Evolving The Virtual Event Group Chat

February 26, 2010

Excerpt of LinkedIn Discussion ("Virtual Events Forum")

For me, the best content in LinkedIn is found in Discussion threads in LinkedIn Groups to which I belong.  Why is the content so good?

  1. It has a precise focus that’s aligned with the charter or focus area of the group
  2. It’s based around timely topics (i.e. what group members are currently interested in discussing)
  3. It’s interactive with a loopback mechanism – there’s a dialog that unfolds – someone making a wild claim will be called on it and will need to return to the discussion to justify the claim (or, lose credibility by remaining silent)
  4. It’s the best form of “user generated content” – from subject matter experts and hands-on practitioners

As such, some content in LinkedIn Discussions can prove to be more useful and valuable than comparable content in related industry publications and web sites.  The LinkedIn Discussion thread is a great example of the “wisdom of the crowds” surpassing the knowledge of a handful of individuals.

Virtual Event Group Chat

While allowing for the fact that a portion of virtual event group chat is logistics-related (e.g. “I don’t hear the audio on the Live Webcast”), chat content related to the event’s theme (topic) comprises some of the most useful and compelling content in the entire event.  Why is that?  It’s for all the same reasons I list (above) for the LinkedIn discussion.

The challenge in leveraging an event’s group chat, however, is this:

If I’m not actively monitoring the group chat, how do I participate?

In my mind, the virtual event group chat needs to evolve to better serve attendees.

Group Chat Threading

Attendees may visit a group chat area (e.g. Networking Lounge), with an interest to discuss numerous topics (see example with LinkedIn Discussion topics, above).  In an unstructured group chat, the introductory chat message (to start the discussion) is likely to be “interrupted” with other, unrelated messages.  The result is some “scattering” of the chat content, with the possibility that a meaningful discussion (on the original topic) never happens.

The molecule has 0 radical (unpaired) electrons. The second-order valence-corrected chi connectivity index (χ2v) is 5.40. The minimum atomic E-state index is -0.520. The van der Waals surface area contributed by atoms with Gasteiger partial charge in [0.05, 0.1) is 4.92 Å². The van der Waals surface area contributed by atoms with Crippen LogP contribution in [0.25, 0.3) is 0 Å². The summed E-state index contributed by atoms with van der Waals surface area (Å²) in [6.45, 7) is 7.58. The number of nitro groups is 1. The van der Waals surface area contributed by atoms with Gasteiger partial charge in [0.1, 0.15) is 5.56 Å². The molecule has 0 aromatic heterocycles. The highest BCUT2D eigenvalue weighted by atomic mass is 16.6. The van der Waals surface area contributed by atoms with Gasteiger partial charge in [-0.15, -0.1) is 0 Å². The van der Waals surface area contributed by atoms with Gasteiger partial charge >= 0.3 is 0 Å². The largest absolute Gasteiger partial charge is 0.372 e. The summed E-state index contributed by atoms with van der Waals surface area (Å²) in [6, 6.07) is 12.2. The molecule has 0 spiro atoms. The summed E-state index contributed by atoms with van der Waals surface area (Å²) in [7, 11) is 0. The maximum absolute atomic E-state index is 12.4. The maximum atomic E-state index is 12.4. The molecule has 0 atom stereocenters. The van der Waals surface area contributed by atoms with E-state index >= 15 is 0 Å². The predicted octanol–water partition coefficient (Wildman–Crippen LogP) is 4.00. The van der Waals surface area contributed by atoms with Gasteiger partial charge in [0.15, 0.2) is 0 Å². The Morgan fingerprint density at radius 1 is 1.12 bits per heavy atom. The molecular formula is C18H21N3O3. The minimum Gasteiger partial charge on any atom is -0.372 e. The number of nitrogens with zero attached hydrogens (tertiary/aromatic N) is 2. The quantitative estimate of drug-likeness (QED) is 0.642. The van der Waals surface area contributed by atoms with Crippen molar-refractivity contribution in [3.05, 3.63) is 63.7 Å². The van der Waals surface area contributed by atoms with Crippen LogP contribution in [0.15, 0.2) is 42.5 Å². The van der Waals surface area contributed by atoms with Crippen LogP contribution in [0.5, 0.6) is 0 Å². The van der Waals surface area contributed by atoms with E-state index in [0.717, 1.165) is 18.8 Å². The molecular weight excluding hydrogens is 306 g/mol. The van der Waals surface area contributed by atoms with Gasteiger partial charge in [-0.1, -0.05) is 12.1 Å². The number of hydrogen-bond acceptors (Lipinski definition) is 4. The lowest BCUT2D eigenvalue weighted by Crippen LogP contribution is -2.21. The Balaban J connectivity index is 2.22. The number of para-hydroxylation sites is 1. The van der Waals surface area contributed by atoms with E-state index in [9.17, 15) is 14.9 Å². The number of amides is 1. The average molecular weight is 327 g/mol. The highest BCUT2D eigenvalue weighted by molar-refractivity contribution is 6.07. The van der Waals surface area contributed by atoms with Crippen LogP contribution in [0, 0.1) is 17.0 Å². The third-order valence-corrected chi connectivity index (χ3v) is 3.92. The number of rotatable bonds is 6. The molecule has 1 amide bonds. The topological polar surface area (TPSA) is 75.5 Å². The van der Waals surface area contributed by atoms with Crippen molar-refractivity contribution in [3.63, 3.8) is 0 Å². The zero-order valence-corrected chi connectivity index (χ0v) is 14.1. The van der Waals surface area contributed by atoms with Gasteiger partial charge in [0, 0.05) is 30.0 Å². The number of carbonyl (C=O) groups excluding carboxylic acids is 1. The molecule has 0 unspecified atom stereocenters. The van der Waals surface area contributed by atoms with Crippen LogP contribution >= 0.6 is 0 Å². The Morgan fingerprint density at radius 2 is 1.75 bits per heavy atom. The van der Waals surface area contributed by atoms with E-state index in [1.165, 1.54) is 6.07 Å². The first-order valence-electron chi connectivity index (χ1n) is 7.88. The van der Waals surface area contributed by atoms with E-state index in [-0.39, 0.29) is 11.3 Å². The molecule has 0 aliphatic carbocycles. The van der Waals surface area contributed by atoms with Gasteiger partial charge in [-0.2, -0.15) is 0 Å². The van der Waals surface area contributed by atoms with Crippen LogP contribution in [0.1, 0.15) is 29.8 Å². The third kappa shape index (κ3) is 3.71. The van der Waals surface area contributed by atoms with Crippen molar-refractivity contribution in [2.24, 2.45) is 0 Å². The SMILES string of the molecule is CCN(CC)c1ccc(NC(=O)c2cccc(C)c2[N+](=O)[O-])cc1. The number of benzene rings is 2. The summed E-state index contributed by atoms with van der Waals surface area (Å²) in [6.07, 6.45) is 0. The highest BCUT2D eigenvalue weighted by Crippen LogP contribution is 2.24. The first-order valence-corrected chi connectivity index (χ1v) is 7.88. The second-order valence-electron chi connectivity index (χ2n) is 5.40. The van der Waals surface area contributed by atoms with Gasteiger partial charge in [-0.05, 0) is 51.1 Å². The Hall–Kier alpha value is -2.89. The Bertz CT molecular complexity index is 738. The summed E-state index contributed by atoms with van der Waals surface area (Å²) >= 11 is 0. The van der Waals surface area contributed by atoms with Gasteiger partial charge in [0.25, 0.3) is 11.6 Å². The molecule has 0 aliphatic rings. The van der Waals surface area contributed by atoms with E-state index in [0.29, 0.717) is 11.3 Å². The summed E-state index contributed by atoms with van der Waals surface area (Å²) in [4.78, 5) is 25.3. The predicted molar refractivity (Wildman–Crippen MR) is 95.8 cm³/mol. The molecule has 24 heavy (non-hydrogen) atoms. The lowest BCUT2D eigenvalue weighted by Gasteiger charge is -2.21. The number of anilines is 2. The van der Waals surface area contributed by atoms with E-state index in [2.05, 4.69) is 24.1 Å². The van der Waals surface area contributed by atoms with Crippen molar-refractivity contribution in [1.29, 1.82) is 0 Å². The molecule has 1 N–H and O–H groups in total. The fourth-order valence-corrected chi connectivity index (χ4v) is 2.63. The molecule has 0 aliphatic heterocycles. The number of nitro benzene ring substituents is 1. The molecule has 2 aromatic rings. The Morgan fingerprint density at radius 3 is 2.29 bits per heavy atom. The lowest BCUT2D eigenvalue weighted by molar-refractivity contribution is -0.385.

Today’s “Wild, Wild West” of group chat needs to become threaded – the group chat’s user interface needs to allow participants to denote which message(s) they are commenting on – with the resulting “chat window” nesting (or otherwise grouping) messages within the same thread.  Additionally, the chat system should auto-populate information on which user one is responding to.  This way, participants no longer need to preface their comment with the name of the person they’re responding to.

A wealth of additional features become possible once this sort of threading feature is enabled.

Embraces and extends chat topics

I submit a chat message, asking if folks are interested in “Topic X”.  If no one answers me back within the next 10 minutes, that chat topic is dead.  Threaded chat, however, allows attendees to bring topics back from the dead.  If a visitor enters three hours later and decides to reply to my original message, that section of “threaded chat” can be moved to the “current timeline” in the group chat area – much in the same way a comment on a friend’s Facebook posting moves the original posting “up” in your News Feed.

Real-Time Search!

If I’m not able to dedicate the time to visit and monitor a group chat area, the next best thing would be a virtual event search function that provides real-time (or near-real-time) indexing of the group chat content.  Imagine the following capabilities:

  1. Exhibitor: perform searches on my company name – allows me to determine whether I need to enter the group chat to repsond
  2. Attendee: perform searches on topics that interest me – and be able to see the entire discussion thread on that topic
  3. Attendee: search on other attendees in my Buddy List – show me chat comments posted by my buddies
  4. Attendee: search discussion threads for comments posted subsequent to my own comments

Content Re-Use

For a B2B publisher – and, for some corporations – the content of selected discussion threads could be re-used and posted on the web as original (or, semi-original) content.  B2B sites often publish “how to guides” and best practices articles – discussion thread content (with the “right” mix of contributors) can be re-published on the web – or, used as the basis for a more in-depth article.

Conclusion

With group chat being one of the most valuable components of a virtual event, its features should evolve to better leverage the “wisdom of the crowds”.

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